One of Lonier's admitted goals at the Summit was to help the corporations in attendance build their "golden Rolodex," a list of new allies with whom they could partner in strategic alliances to better corner this space. Many were there to do just that.
Ravi Agarwal, founder and chairman of small-business e-commerce provider BizLand.com, was at the Summit to network. Consider his core audience: 50 percent of his customer base has fewer than five employees. He was in Carlsbad to discover like-minded companies looking to successfully serve the home office set. "We want to see who else is in this space," he says.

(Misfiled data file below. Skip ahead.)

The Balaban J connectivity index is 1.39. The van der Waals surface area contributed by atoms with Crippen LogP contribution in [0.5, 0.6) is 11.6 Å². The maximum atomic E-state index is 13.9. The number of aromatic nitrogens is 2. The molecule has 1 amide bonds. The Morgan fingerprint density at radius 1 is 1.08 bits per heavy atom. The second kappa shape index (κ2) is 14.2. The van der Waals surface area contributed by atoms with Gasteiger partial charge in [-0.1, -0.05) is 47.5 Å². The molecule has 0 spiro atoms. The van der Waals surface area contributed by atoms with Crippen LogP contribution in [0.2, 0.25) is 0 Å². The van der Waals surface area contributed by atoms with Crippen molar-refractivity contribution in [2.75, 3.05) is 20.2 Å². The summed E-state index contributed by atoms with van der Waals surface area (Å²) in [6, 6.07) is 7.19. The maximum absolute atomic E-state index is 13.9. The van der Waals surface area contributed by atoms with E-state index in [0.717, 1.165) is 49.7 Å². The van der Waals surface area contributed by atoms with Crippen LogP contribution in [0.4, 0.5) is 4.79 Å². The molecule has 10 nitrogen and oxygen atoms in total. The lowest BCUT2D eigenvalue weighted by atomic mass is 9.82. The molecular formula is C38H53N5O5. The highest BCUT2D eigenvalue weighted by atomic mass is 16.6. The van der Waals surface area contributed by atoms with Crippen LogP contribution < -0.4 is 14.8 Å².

So does Anthony Segil, director of business development with ePolicy.com, an online insurance provider. Most of his company's new business is coming from homebased business owners. It's important, Segil says, to learn more about this audience, and possibly pick up some tips from and develop some synergies with those who are successfully targeting the at-home worker.
The home office market is fragmented and hard to target, he said. Partnerships could help build a more cohesive message. Maybe he could find a partner to build a virtual community, where homebased officers' commonalties, needs and insights could be shared. Segil reports that it's that lack of homogeneousness that throws his marketing people. He admits, "Whoever's bright enough to figure that out wins."